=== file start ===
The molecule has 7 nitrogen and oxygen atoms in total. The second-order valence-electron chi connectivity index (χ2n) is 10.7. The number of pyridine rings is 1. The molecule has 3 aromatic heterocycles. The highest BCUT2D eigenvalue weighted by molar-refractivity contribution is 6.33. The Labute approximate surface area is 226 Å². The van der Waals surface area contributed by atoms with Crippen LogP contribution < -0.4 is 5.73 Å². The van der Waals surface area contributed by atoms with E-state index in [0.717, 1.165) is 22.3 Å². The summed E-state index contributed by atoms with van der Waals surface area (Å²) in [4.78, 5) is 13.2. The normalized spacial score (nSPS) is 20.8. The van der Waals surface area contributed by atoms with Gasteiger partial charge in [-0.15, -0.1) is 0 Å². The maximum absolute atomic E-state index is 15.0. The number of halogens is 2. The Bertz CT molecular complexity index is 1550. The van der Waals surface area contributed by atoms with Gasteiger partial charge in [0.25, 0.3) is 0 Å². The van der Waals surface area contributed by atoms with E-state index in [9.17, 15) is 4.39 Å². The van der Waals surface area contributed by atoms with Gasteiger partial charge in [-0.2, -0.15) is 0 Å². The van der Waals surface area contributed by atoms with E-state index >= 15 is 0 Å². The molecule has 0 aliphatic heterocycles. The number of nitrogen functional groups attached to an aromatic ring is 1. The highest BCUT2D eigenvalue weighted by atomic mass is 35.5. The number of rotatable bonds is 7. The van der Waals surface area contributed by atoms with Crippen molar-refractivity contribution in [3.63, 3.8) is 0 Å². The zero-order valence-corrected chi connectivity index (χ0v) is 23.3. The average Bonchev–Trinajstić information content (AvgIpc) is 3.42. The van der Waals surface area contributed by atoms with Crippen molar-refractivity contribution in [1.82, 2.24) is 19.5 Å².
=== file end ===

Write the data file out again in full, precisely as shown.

The molecule has 7 nitrogen and oxygen atoms in total. The second-order valence-electron chi connectivity index (χ2n) is 10.7. The number of pyridine rings is 1. The molecule has 3 aromatic heterocycles. The highest BCUT2D eigenvalue weighted by molar-refractivity contribution is 6.33. The Labute approximate surface area is 226 Å². The van der Waals surface area contributed by atoms with Crippen LogP contribution < -0.4 is 5.73 Å². The van der Waals surface area contributed by atoms with E-state index in [0.717, 1.165) is 22.3 Å². The summed E-state index contributed by atoms with van der Waals surface area (Å²) in [4.78, 5) is 13.2. The normalized spacial score (nSPS) is 20.8. The van der Waals surface area contributed by atoms with Gasteiger partial charge in [-0.15, -0.1) is 0 Å². The maximum absolute atomic E-state index is 15.0. The number of halogens is 2. The Bertz CT molecular complexity index is 1550. The van der Waals surface area contributed by atoms with Gasteiger partial charge in [0.25, 0.3) is 0 Å². The van der Waals surface area contributed by atoms with E-state index in [9.17, 15) is 4.39 Å². The van der Waals surface area contributed by atoms with Gasteiger partial charge in [-0.2, -0.15) is 0 Å². The van der Waals surface area contributed by atoms with E-state index >= 15 is 0 Å². The molecule has 0 aliphatic heterocycles. The number of nitrogen functional groups attached to an aromatic ring is 1. The highest BCUT2D eigenvalue weighted by atomic mass is 35.5. The number of rotatable bonds is 7. The van der Waals surface area contributed by atoms with Crippen molar-refractivity contribution in [3.63, 3.8) is 0 Å². The zero-order valence-corrected chi connectivity index (χ0v) is 23.3. The average Bonchev–Trinajstić information content (AvgIpc) is 3.42. The van der Waals surface area contributed by atoms with Crippen molar-refractivity contribution in [1.82, 2.24) is 19.5 Å².